The power of Twitter

Online social networking service provided fuel for fired up O&P stakeholders
Friday, September 11, 2015

YARMOUTH, Maine – The groundswell of support to rescind proposed changes to coverage for lower limb prostheses coalesced into one cohesive rallying cry on Twitter in late August: Prosthetics are #notaluxury.

“It’s nice when you can boil that message down,” said Elizabeth Mansfield, president of Outsource Marketing Solutions.

In August, O&P stakeholders fought the changes through a number of measures: commenting at a public hearing, staging a protest and participating in a high-stakes meeting with CMS, all in one day.

Even as stakeholders began parsing the new language and what the proposed changes would mean, not just for Medicare beneficiaries but, ultimately, everyone affected by limb loss, not everybody was on the same page.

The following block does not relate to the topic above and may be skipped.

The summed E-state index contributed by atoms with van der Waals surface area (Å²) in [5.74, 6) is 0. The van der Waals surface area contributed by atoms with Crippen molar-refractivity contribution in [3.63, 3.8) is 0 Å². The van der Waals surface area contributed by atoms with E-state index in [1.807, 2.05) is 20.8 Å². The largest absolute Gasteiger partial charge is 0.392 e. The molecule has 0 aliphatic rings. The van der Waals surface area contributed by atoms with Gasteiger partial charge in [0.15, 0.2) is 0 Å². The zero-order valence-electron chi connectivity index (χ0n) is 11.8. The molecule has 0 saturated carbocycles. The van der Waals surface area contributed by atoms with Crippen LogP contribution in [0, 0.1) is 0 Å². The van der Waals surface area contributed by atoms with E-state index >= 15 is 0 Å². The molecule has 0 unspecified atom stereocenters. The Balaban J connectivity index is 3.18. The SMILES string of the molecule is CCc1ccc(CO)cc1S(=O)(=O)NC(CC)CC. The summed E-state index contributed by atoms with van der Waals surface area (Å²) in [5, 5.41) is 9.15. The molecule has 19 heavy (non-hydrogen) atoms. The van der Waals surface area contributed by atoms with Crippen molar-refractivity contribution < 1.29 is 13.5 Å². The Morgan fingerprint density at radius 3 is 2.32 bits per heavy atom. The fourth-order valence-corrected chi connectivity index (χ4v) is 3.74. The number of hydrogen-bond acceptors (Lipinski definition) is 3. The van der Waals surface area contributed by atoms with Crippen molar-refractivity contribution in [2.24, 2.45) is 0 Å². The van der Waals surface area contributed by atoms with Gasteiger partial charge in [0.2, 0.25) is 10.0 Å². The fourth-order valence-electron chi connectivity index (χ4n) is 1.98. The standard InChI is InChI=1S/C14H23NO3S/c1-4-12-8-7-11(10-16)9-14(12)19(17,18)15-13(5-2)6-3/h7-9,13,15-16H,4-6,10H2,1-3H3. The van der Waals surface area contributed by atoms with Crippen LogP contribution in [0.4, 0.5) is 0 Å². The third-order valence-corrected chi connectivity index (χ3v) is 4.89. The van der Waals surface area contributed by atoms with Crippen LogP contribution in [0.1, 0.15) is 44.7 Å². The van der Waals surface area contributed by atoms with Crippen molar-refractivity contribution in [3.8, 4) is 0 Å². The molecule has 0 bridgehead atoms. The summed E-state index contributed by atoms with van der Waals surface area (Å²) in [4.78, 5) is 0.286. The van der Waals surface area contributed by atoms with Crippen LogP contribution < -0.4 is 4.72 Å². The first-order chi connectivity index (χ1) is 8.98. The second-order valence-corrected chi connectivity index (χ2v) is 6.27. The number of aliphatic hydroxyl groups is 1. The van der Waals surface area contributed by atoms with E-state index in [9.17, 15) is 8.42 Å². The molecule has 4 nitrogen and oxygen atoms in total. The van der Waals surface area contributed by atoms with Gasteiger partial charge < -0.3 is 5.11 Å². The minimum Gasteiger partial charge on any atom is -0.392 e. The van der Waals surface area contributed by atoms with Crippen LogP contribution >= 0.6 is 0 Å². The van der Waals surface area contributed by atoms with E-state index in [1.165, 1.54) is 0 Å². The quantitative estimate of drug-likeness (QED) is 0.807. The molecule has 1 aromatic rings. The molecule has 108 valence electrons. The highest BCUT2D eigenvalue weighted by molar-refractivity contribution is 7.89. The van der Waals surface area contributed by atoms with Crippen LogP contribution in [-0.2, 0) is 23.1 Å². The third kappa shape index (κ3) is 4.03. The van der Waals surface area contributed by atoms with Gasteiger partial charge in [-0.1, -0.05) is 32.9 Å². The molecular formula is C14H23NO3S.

“In the beginning, everybody had different messages because they weren’t really clear on the total effect the policy would have,” said Mansfield. “Once people started putting pictures to words and using hashtags, it really allowed people to want to learn more about it themselves.” 

While industry associations regularly tweeted updates about what they were doing and encouraging their followers to get involved, it was the messages from amputees that resonated most.

“Grocery shopping is not a luxury…neither are prosthetics,” tweeted one.

“First time running in 30 years,” tweeted another.

By Aug. 26, the day of a public comment period and rally, Twitter was flooded with tweets, most featuring photos of attendees and proclaiming themselves ready to fight.

“The people are here in DC, and they will be heard! Prosthetics are #notaluxury,” read one.

“This picture says it all @CMSGov #notaluxury,” read another featuring a photo of two amputees, one a young girl wearing a t-shirt emblazoned with the aforementioned hashtag.